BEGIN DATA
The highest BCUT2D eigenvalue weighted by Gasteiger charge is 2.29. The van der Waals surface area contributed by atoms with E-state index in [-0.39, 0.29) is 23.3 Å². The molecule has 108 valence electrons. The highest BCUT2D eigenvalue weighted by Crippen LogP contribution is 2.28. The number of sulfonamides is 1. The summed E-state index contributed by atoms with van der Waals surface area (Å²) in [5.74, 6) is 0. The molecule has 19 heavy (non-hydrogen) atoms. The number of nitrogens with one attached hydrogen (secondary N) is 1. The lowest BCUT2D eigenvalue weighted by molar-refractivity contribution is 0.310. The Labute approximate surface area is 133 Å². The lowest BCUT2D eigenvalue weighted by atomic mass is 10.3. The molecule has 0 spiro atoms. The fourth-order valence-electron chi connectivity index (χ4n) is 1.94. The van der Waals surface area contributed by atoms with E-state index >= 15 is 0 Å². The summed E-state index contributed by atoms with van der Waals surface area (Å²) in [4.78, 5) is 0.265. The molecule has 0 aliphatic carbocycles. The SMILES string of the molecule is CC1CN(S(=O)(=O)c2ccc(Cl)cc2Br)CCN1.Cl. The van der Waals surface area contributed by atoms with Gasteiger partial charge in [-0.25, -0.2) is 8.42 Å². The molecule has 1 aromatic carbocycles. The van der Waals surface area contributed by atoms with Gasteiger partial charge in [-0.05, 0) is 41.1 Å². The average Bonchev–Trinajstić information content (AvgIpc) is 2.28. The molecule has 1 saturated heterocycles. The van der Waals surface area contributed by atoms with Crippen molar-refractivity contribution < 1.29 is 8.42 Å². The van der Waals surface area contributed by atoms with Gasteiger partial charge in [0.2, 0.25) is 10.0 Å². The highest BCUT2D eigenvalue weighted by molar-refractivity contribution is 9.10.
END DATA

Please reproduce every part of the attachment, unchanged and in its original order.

The highest BCUT2D eigenvalue weighted by Gasteiger charge is 2.29. The van der Waals surface area contributed by atoms with E-state index in [-0.39, 0.29) is 23.3 Å². The molecule has 108 valence electrons. The highest BCUT2D eigenvalue weighted by Crippen LogP contribution is 2.28. The number of sulfonamides is 1. The summed E-state index contributed by atoms with van der Waals surface area (Å²) in [5.74, 6) is 0. The molecule has 19 heavy (non-hydrogen) atoms. The number of nitrogens with one attached hydrogen (secondary N) is 1. The lowest BCUT2D eigenvalue weighted by molar-refractivity contribution is 0.310. The Labute approximate surface area is 133 Å². The lowest BCUT2D eigenvalue weighted by atomic mass is 10.3. The molecule has 0 spiro atoms. The fourth-order valence-electron chi connectivity index (χ4n) is 1.94. The van der Waals surface area contributed by atoms with E-state index >= 15 is 0 Å². The summed E-state index contributed by atoms with van der Waals surface area (Å²) in [4.78, 5) is 0.265. The molecule has 0 aliphatic carbocycles. The SMILES string of the molecule is CC1CN(S(=O)(=O)c2ccc(Cl)cc2Br)CCN1.Cl. The van der Waals surface area contributed by atoms with Gasteiger partial charge in [-0.25, -0.2) is 8.42 Å². The molecule has 1 aromatic carbocycles. The van der Waals surface area contributed by atoms with Gasteiger partial charge in [-0.05, 0) is 41.1 Å². The average Bonchev–Trinajstić information content (AvgIpc) is 2.28. The molecule has 1 saturated heterocycles. The van der Waals surface area contributed by atoms with Crippen molar-refractivity contribution < 1.29 is 8.42 Å². The van der Waals surface area contributed by atoms with Gasteiger partial charge in [0.2, 0.25) is 10.0 Å². The highest BCUT2D eigenvalue weighted by molar-refractivity contribution is 9.10.